There’s an unlimited number of technical components in the cybersecurity field, and it’s overwhelming to try and grasp what these components are, what they do and how they could protect us. We’ve come across a common question regarding firewalls and routers, which also furthered to include network switches. A firewall is your filter against malicious connections, while a router helps connect your device to the outside network and into the world. But what is a network switch?

In our firewalls vs routers battle, we recount what firewalls and routers are and why you need both, adding in the possible similarities and definitive differences between them. We also discuss what network switches are and how they differ from firewalls and routers, and whether a firewall and a router can be alternatives to one another.

What Is a Firewall? What Does It Do?

Firewalls vs Routers

A firewall is a cybersecurity tool that helps keep track of your network’s activity to prevent any possible threats from coming through. This tool works by tracking, analysing and categorizing incoming and outgoing network activity to detect any possible malicious factors that intend to infect your network and device. Incoming network activity is any data sent over the internet that you request, such as websites you access, that might be suspicious or result in phishing attempts. Outgoing network activity is any activity or data you send from your device over the internet that might be suspicious or facilitate a cyberattacker’s job in gaining access to your device.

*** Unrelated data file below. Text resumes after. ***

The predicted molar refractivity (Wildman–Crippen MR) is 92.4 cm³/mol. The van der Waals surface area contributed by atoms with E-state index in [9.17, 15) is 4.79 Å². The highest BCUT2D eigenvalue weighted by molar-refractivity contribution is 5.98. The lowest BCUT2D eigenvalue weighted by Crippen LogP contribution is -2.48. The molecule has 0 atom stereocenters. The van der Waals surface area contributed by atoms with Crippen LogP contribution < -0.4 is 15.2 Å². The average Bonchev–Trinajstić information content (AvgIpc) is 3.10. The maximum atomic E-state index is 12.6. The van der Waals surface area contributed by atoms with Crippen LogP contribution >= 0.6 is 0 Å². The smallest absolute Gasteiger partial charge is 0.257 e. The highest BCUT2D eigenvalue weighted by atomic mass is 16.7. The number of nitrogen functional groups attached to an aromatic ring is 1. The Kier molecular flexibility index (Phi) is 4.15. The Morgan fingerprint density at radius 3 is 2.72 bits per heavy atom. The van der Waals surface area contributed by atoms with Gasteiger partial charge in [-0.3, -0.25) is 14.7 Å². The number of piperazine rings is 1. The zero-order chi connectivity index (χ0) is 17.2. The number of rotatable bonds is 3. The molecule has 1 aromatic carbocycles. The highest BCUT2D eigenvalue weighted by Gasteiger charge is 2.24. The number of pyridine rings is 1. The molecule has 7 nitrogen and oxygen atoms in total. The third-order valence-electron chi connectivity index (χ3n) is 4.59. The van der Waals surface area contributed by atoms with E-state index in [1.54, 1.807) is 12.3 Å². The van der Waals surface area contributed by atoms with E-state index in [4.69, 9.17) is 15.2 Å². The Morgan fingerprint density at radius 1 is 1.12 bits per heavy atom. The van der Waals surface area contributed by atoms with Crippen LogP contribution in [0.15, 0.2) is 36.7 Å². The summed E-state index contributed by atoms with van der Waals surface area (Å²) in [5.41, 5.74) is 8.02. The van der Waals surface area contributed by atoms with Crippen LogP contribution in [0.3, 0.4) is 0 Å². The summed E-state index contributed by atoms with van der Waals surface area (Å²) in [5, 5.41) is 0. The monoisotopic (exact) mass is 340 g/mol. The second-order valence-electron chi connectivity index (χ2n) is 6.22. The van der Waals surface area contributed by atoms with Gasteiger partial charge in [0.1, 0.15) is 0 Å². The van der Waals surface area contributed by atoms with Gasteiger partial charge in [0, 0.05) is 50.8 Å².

There are different types of firewalls: hardware firewalls and software firewalls. The former is a device you connect to your router before connecting to your device, and the latter is downloadable software directly on your device. A firewall will protect you on your private network and any public network, such as at work or a café. If you want maximum protection, it’s preferable to use a firewall besides your antivirus software. However, most antivirus software on the market includes a firewall feature, so you wouldn’t need to get two separate products. A firewall’s function is distinguishable because it prevents any harmful data online from accessing your device, even if you requested this data.